The Journal of rural health : official journal of the American Rural Health Association and the National Rural Health Care Association 2017 03 14() doi 10.1111/jrh.12238
In spite of progress in understanding the importance of social support for health outcomes in Persons Living with HIV (PLWH), more remains to be known about mechanisms of support most beneficial at each stage of HIV treatment. In this study, we use a qualitative analytic approach to investigate the forms and sources of social support deemed most integral to the diagnosis, care engagement, and medication adherence behaviors of a diverse sample of PLWH in a mostly rural health district in the Southeastern United States.
In-depth interviews (N = 18) were collected during the qualitative phase of a larger mixed methods needs assessment for the Northeast Georgia Health District. A deductive-inductive analysis of participant narratives revealed variation in the perceived importance of particular forms and sources of social support during the initial versus advanced stages of HIV care.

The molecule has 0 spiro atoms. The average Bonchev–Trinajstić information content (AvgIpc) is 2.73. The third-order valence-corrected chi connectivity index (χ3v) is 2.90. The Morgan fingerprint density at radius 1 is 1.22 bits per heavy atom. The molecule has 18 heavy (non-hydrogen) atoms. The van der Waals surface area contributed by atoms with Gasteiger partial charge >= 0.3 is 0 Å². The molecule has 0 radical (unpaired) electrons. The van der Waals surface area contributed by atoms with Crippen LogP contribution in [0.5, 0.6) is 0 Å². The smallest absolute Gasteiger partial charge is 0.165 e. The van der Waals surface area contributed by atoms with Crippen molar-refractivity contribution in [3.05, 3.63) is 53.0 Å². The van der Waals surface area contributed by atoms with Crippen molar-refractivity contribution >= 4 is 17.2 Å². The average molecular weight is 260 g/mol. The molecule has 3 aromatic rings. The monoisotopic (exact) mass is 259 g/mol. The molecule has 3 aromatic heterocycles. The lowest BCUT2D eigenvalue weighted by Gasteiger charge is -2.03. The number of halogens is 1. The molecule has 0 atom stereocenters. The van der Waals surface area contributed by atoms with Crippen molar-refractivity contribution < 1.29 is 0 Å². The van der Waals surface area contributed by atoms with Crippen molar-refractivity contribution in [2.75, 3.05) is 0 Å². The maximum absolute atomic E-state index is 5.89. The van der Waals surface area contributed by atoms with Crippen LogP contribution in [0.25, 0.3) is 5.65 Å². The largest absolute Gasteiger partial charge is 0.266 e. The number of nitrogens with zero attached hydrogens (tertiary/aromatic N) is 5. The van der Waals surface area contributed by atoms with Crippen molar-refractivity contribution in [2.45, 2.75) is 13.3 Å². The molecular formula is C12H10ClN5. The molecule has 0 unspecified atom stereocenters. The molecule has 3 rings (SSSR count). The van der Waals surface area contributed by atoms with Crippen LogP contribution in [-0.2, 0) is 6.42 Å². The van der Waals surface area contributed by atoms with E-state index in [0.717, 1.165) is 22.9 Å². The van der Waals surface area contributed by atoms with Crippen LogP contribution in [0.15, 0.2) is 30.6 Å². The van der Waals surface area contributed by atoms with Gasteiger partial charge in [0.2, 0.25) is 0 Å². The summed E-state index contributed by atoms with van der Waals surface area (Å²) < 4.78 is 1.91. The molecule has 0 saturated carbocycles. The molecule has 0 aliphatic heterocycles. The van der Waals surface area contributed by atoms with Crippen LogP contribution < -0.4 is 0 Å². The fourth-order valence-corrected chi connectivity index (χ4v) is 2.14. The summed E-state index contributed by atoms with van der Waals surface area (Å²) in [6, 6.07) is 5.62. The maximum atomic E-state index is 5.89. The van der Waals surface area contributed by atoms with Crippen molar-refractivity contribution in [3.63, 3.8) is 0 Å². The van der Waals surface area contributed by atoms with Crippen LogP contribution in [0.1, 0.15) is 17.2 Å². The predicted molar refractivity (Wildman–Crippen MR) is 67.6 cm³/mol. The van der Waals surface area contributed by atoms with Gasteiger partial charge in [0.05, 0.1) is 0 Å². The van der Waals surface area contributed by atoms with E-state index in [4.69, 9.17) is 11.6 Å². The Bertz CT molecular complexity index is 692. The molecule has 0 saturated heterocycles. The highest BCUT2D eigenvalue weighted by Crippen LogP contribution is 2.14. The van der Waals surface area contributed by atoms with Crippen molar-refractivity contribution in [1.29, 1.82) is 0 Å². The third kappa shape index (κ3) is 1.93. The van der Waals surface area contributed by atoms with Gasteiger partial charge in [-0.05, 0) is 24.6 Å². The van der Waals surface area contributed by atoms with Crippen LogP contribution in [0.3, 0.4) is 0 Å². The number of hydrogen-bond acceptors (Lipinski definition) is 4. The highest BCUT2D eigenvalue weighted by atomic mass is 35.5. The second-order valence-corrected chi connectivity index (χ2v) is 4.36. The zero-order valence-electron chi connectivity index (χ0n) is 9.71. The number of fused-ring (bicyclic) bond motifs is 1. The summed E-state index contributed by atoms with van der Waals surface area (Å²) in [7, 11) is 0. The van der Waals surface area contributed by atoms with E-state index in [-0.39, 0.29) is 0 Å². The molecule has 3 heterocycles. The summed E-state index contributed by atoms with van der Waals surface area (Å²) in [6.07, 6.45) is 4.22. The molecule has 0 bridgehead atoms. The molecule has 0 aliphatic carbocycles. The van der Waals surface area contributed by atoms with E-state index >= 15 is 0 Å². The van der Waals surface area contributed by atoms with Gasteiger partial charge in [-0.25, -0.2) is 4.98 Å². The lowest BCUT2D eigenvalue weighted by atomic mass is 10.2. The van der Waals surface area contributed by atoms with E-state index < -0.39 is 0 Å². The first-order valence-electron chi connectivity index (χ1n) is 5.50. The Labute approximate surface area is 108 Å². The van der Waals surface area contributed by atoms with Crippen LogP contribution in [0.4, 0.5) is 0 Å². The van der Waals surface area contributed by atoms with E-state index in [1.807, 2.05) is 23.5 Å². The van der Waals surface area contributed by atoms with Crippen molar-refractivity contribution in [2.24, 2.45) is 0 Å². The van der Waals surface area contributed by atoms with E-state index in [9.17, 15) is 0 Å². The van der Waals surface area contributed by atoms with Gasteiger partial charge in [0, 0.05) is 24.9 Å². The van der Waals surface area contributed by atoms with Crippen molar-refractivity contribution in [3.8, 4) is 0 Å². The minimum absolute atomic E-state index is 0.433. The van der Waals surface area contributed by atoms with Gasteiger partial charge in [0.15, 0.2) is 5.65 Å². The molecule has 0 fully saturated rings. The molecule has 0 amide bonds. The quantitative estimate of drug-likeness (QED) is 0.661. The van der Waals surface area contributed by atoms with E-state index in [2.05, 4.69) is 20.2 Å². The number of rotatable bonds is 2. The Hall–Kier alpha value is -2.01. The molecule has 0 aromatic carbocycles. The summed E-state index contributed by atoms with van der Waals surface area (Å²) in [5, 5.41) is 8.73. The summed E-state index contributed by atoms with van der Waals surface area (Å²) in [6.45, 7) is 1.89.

PLWH identified the emotional, informational, and appraisal support provided by family as especially critical for emotional stability, coping, and care linkage during the initial stages of diagnosis and treatment. However, once in care, PLWH emphasized informational and instrumental forms of support from care providers and appraisal support from peers as key influences in care engagement and retention behaviors.
Increased understanding of the social support mechanisms that contribute to the HIV treatment behaviors of PLWH can fill knowledge gaps in research and inform the efforts of health care providers seeking to leverage various aspects of the social support toward improving the care retention, health, and wellness outcomes of PLWH.